Parks superintendent: Efforts to remove encampment near Minneapolis school stymied by protesters

A homeless encampment at another Minneapolis Park, Powderhorn, grew to an estimated 560 tents by July 9, 2020, according to the Minneapolis Park and Recreation Board. (FOX 9)

The Minneapolis Park Board Superintendent says attempts to remove an encampment near a school has been stymied by protest groups and that disbanding the camp is growing more urgent. 

Superintendent Al Bangoura addressed the Minneapolis Parks and Recreation Board, noting that Hope Academy, located on the same block as Peavey Park, went back to school Wednesday with the encampment still active.

The Minneapolis Parks Department is trying to reduce the number of parks with temporary encampments to 20 and currently sits at 21. In early August, 44 parks had encampments.

The encampments within school zones were identified as those the city hoped to remove, so, on Aug. 10, the parks department gave notices to vacate to approximately 12 tents in Peavey Park. In the coming days, Hennepin County and park staff went on site to offer assistance to move the inhabitants.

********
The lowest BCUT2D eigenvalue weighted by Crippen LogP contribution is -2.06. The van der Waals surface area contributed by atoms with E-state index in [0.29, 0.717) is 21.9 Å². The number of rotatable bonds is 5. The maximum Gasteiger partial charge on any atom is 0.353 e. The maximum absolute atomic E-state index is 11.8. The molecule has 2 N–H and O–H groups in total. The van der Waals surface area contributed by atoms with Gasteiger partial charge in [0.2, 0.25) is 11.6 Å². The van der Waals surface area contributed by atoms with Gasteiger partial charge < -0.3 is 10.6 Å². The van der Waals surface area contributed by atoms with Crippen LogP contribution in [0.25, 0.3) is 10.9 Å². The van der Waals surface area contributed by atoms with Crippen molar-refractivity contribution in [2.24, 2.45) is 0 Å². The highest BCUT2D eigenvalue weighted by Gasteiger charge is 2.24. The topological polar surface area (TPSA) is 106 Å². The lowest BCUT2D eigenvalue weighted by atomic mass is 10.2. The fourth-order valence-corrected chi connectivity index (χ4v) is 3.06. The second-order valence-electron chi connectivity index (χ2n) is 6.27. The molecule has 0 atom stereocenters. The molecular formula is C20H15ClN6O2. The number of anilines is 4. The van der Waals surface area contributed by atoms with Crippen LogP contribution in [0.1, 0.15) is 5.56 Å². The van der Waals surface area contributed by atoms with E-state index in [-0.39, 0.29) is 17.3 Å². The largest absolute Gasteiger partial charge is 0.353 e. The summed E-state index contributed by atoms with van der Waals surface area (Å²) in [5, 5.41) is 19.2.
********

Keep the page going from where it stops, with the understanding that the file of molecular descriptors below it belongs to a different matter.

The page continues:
Two days later, on Aug. 12, about 100 protesters arrived at Peavey Park hoping to keep the encampment intact.

Bangoura says a park staff member was “attacked” by protesters that day, with some climbing onto his vehicle and equipment.

“We have deescalated and backed away from conflict during a time in the city of ongoing civil unrest,” said Bangoura Wednesday.

Since, the camp has grown to 30 tents, some of which the parks department believes are advocates and protesters staying at the site.

Those protesters, Bangoura says, are making a peaceful disbandment of the park difficult. He said law enforcement will be used as a “last resort,” but that the Minneapolis Sanctuary Movement and other advocates have “created a challenging situation for the school and families who attend the school.”

During his remarks Wednesday, Bangoura said the need to move those experiencing homelessness into shelter spaces is “becoming critical” as winter nears and because park campsites are at the parks department’s determined capacity.